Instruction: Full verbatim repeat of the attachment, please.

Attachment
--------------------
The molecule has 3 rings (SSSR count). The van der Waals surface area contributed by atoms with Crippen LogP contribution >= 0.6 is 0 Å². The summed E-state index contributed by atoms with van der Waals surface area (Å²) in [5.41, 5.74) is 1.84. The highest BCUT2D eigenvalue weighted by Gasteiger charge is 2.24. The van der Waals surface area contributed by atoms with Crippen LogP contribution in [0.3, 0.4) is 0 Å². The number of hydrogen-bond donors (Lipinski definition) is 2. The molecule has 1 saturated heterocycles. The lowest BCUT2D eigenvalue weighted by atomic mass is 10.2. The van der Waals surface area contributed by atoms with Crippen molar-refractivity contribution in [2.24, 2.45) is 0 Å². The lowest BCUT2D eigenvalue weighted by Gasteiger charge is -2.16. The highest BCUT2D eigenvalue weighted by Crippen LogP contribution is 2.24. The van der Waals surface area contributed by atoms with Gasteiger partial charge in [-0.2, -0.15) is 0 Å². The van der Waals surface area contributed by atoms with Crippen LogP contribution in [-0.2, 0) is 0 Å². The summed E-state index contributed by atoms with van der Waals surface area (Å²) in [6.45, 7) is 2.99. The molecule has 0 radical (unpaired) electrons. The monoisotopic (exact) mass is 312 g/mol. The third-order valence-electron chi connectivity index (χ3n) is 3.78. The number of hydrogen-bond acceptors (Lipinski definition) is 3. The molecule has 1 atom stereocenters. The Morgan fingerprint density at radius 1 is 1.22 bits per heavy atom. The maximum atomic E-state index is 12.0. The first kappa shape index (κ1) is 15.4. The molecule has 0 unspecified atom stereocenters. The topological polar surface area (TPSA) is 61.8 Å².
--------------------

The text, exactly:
The molecule has 3 rings (SSSR count). The van der Waals surface area contributed by atoms with Crippen LogP contribution >= 0.6 is 0 Å². The summed E-state index contributed by atoms with van der Waals surface area (Å²) in [5.41, 5.74) is 1.84. The highest BCUT2D eigenvalue weighted by Gasteiger charge is 2.24. The van der Waals surface area contributed by atoms with Crippen LogP contribution in [0.3, 0.4) is 0 Å². The number of hydrogen-bond donors (Lipinski definition) is 2. The molecule has 1 saturated heterocycles. The lowest BCUT2D eigenvalue weighted by atomic mass is 10.2. The van der Waals surface area contributed by atoms with Crippen molar-refractivity contribution in [2.24, 2.45) is 0 Å². The lowest BCUT2D eigenvalue weighted by Gasteiger charge is -2.16. The highest BCUT2D eigenvalue weighted by Crippen LogP contribution is 2.24. The van der Waals surface area contributed by atoms with Gasteiger partial charge in [-0.2, -0.15) is 0 Å². The van der Waals surface area contributed by atoms with Crippen LogP contribution in [-0.2, 0) is 0 Å². The summed E-state index contributed by atoms with van der Waals surface area (Å²) in [6.45, 7) is 2.99. The molecule has 0 radical (unpaired) electrons. The monoisotopic (exact) mass is 312 g/mol. The third-order valence-electron chi connectivity index (χ3n) is 3.78. The number of hydrogen-bond acceptors (Lipinski definition) is 3. The molecule has 1 atom stereocenters. The Morgan fingerprint density at radius 1 is 1.22 bits per heavy atom. The maximum atomic E-state index is 12.0. The first kappa shape index (κ1) is 15.4. The molecule has 0 unspecified atom stereocenters. The topological polar surface area (TPSA) is 61.8 Å².